areas of user memory that have been marked as mergeable, looking
for pages with identical content. These are replaced by a sin-
gle write-protected page (which is automatically copied if a
process later wants to update the content of the page). KSM
merges only private anonymous pages (see mmap(2)).
The KSM feature is intended for applications that generate many
instances of the same data (e.g., virtualization systems such as
KVM). It can consume a lot of processing power; use with care.
See the Linux kernel source file Documentation/vm/ksm.txt for
The MADV_MERGEABLE and MADV_UNMERGEABLE operations are available
only if the kernel was configured with CONFIG_KSM.
MADV_UNMERGEABLE (since Linux 2.6.32)
Undo the effect of an earlier MADV_MERGEABLE operation on the
specified address range; KSM unmerges whatever pages it had
merged in the address range specified by addr and length.
MADV_HUGEPAGE (since Linux 2.6.38)
Enable Transparent Huge Pages (THP) for pages in the range spec-
ified by addr and length. Currently, Transparent Huge Pages
work only with private anonymous pages (see mmap(2)). The ker-
nel will regularly scan the areas marked as huge page candidates
to replace them with huge pages. The kernel will also allocate
huge pages directly when the region is naturally aligned to the
huge page size (see posix_memalign(2)).
This feature is primarily aimed at applications that use large
mappings of data and access large regions of that memory at a
time (e.g., virtualization systems such as QEMU). It can very
easily waste memory (e.g., a 2MB mapping that only ever accesses
1 byte will result in 2MB of wired memory instead of one 4KB
page). See the Linux kernel source file Documentation/vm/tran-
shuge.txt for more details.
The MADV_HUGEPAGE and MADV_NOHUGEPAGE operations are available
only if the kernel was configured with CONFIG_TRANSPAR-
MADV_NOHUGEPAGE (since Linux 2.6.38)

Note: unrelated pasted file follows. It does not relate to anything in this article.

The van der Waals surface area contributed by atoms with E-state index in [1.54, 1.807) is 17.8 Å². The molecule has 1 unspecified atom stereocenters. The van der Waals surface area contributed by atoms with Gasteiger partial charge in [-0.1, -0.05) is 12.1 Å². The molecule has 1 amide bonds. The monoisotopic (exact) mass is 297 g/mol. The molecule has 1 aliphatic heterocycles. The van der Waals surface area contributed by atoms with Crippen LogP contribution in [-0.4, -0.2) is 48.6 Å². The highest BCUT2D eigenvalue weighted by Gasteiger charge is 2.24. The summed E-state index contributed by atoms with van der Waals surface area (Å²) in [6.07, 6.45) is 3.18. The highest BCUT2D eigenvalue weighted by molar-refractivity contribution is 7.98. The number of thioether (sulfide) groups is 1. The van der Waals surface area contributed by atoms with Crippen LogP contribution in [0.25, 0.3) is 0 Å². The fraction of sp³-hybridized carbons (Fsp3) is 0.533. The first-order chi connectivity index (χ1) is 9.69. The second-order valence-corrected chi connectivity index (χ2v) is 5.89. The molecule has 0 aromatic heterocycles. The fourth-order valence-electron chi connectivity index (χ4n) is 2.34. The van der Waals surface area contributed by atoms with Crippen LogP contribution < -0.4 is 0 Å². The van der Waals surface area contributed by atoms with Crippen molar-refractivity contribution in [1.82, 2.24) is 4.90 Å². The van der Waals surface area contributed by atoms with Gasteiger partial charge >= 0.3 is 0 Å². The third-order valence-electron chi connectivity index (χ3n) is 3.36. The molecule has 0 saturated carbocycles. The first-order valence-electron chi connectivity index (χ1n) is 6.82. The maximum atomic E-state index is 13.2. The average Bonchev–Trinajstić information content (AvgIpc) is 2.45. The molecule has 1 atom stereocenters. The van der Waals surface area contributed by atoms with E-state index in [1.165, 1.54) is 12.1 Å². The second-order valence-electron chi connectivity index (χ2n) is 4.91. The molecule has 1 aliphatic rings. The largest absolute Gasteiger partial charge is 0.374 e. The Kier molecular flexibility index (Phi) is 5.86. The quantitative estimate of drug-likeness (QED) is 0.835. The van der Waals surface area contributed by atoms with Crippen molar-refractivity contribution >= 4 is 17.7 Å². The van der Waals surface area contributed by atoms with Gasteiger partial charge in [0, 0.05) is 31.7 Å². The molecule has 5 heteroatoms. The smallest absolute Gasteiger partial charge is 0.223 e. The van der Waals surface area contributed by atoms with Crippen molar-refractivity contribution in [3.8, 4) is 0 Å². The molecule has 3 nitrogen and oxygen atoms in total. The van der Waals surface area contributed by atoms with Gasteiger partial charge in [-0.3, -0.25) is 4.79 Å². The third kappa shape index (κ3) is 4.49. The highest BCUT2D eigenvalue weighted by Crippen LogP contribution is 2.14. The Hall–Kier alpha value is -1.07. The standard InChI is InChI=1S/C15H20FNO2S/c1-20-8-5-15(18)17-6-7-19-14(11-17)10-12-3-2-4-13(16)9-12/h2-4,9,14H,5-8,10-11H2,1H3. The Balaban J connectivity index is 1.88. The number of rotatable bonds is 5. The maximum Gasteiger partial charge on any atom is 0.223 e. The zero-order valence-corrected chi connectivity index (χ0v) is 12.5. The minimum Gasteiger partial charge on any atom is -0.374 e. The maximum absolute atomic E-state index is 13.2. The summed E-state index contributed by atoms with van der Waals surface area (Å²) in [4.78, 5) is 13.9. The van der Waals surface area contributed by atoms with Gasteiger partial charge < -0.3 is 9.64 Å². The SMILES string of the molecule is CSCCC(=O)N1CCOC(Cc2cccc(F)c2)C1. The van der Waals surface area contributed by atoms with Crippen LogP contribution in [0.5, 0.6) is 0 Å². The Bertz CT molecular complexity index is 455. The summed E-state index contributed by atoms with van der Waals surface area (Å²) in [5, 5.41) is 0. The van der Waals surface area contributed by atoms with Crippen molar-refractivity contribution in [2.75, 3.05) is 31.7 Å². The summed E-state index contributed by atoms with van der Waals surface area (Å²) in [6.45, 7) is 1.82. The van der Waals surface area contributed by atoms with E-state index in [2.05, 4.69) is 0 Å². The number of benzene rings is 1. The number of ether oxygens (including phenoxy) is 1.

Ensures that memory in the address range specified by addr and
length will not be collapsed into huge pages.
MADV_DONTDUMP (since Linux 3.4)
Exclude from a core dump those pages in the range specified by
addr and length. This is useful in applications that have large
areas of memory that are known not to be useful in a core dump.
The effect of MADV_DONTDUMP takes precedence over the bit mask
that is set via the /proc/PID/coredump_filter file (see
MADV_DODUMP (since Linux 3.4)
EBADF The map exists, but the area maps something that isn't a file.
EINVAL addr is not page-aligned or length is negative.
EINVAL advice is not a valid.
EINVAL advice is MADV_DONTNEED or MADV_REMOVE and the specified address
range includes locked, Huge TLB pages, or VM_PFNMAP pages.
EINVAL advice is MADV_MERGEABLE or MADV_UNMERGEABLE, but the kernel was
not configured with CONFIG_KSM.
EIO (for MADV_WILLNEED) Paging in this area would exceed the
process's maximum resident set size.
ENOMEM (for MADV_WILLNEED) Not enough memory: paging in failed.
ENOMEM Addresses in the specified range are not currently mapped, or
are outside the address space of the process.
EPERM advice is MADV_HWPOISON, but the caller does not have the
Since Linux 3.18, support for this system call is optional, depending
on the setting of the CONFIG_ADVISE_SYSCALLS configuration option.
madvise() is not specified by any standards. Versions of this system
call, implementing a wide variety of advice values, exist on many other
implementations. Other implementations typically implement at least
the flags listed above under Conventional advice flags, albeit with
some variation in semantics.
POSIX.1-2001 describes posix_madvise(3) with constants POSIX_MADV_NOR-
MAL, POSIX_MADV_RANDOM, POSIX_MADV_SEQUENTIAL, POSIX_MADV_WILLNEED, and
POSIX_MADV_DONTNEED, and so on, with behavior close to the similarly
named flags listed above. (POSIX.1-2008 adds a further flag,
POSIX_MADV_NOREUSE, that has no analog in madvise(2).)
The Linux implementation requires that the address addr be page-
aligned, and allows length to be zero. If there are some parts of the
specified address range that are not mapped, the Linux version of mad-
vise() ignores them and applies the call to the rest (but returns
ENOMEM from the system call, as it should).
getrlimit(2), mincore(2), mmap(2), mprotect(2), msync(2), munmap(2),
posix_madvise(3), prctl(2), core(5)